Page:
Global Shift in Manufacturing Is Shaping Engine Parts Industry

As the United States economy has opened up to foreign imports, domestic manufacturing has been dramatically reduced. In fact, most of the products that ordinary people purchase are no longer made domestically. The same applies in the automotive parts industry.

High performance engines typically require special components which are not available from automotive dealerships. Many of these parts are made of forged steel, which are cast in foundries abroad. This poses unique challenges for the modern day automotive machine shop as the parts they need to build high performance engines can often take weeks or months to receive.

Though consumers realize savings from imported automotive parts, the unintended consequences stretch well beyond savings. Besides parts availability concerns, which is quite common these days, there also is the issue of quality. Many imported automotive parts simply do not conform to standards which are required when building a high performance engine. In fact, there are many times when imported parts simply are so far out of specifications that they can not be used at all.

What is becoming more common is that some automotive parts, such as crankshafts, are being cast overseas and finished here in the United States. While forged castings made overseas are structurally sound, many machine shops have determined that it is best if they handle the finish operations themselves. This gives domestic engine builders the opportunity to have complete control over the finished engine component.

In many cases high performance engines require special tolerance considerations. For example, the align bore of a high performance engine block may require a crankshaft that has individual finish dimensions on the main journals. By grinding the main journals to different finish sizes, proper tolerances can be maintain for each main cap. These tolerances also take into consideration the circumference of the main cap housing bores and bearing crush.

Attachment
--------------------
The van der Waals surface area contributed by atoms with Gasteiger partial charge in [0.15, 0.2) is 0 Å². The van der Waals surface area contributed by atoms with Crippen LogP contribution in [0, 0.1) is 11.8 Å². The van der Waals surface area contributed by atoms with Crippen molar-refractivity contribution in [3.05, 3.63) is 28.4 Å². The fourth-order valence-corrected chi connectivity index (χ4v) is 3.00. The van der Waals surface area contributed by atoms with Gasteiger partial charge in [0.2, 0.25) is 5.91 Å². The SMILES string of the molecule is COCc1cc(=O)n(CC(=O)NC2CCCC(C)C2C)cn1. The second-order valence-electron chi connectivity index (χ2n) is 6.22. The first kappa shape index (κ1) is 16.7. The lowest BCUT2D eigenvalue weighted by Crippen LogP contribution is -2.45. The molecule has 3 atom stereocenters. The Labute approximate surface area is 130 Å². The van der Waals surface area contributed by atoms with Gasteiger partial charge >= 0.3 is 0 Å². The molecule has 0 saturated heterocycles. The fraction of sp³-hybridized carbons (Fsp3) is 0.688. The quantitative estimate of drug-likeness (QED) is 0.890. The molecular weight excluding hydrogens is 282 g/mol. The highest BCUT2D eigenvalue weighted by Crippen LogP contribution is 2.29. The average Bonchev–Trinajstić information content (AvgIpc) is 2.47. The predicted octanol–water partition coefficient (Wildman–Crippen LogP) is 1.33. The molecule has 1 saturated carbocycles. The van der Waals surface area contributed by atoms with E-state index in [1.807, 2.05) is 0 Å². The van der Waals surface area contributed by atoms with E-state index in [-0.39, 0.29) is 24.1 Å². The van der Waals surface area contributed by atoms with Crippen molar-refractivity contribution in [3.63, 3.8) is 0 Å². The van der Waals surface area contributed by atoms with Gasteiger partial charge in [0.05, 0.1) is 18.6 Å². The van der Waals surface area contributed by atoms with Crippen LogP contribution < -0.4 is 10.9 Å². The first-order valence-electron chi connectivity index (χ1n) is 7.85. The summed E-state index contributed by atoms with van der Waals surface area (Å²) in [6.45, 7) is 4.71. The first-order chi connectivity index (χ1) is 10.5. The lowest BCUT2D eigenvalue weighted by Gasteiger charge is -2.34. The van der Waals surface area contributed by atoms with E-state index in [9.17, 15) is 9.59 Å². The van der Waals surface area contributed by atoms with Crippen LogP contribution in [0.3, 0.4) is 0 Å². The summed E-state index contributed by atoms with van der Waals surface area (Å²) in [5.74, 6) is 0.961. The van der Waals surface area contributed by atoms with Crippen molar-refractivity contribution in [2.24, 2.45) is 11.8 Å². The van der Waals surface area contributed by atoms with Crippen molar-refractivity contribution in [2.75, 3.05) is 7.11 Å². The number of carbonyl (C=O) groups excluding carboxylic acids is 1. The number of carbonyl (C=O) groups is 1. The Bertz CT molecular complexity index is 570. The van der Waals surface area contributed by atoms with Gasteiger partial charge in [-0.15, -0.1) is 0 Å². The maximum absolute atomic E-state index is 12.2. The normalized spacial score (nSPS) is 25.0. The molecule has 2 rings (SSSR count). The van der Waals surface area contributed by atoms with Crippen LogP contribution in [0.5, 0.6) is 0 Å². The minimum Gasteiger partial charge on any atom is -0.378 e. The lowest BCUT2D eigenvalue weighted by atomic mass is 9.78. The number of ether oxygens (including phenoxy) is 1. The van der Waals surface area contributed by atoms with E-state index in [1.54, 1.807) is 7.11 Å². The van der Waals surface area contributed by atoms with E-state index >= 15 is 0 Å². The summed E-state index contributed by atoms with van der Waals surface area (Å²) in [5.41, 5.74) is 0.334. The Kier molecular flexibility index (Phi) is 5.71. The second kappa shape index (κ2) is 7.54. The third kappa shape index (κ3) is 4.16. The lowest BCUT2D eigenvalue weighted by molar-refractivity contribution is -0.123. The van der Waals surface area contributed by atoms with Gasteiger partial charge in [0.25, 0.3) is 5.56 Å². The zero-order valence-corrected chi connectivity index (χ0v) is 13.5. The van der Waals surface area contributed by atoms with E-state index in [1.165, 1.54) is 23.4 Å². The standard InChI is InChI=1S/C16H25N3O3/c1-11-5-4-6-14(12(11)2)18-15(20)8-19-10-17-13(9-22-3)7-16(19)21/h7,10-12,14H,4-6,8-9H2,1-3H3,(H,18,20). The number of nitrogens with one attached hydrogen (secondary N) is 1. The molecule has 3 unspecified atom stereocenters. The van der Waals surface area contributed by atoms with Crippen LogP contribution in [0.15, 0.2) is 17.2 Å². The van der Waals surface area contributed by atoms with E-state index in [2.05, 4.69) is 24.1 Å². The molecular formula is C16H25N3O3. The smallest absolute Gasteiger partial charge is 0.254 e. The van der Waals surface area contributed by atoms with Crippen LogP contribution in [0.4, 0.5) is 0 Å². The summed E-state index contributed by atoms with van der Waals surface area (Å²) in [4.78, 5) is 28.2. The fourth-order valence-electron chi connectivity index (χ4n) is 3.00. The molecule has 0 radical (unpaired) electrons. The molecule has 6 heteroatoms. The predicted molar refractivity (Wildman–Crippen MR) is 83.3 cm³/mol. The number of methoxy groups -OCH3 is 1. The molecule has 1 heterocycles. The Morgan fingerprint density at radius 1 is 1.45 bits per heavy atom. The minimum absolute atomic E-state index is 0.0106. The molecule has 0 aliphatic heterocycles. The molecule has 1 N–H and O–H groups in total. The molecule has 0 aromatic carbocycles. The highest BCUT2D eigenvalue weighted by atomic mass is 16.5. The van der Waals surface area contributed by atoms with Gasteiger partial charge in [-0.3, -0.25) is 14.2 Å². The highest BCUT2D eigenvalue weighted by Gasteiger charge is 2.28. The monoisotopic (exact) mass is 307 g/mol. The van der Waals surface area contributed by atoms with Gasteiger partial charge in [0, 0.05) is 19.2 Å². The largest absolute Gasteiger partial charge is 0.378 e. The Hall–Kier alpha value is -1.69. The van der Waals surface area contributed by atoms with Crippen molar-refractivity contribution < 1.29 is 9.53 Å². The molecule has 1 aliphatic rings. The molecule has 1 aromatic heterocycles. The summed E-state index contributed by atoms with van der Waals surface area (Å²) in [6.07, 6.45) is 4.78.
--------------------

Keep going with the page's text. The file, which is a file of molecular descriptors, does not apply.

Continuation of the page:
Many of the automotive part manufacturers cite cost and the lack of government regulations as the primary reasons why they are producing engine parts abroad. However, this has also impacted these companies with a loss of efficiency. Without being able to serve their customers, because engine parts are out of stock, these same companies risk losing sales to competitors. Lost sales are quite common, especially in the high performance engine rebuilding industry, as many customers need their engines for racing. If they have no engine, they simply can’t race.

Though there are cost benefits of manufacturing engine parts abroad, the short term customer savings are often offset by headaches in availability, finish quality and poor supply line management. Many of the burdens that result from obtaining a more affordable part are shouldered by automotive machine shops and engine builders across the nation. While the parts themselves may be less expensive than a domestic produced part, the additional time involved with supply line difficulties is now being passed along to customers.

When all things are considered, the benefits of offshore engine parts production is negated to some degree by supply line complexities. Especially in the high performance engine rebuilding industry, this is of particular concern where engines are modified to produce the maximum horsepower possible.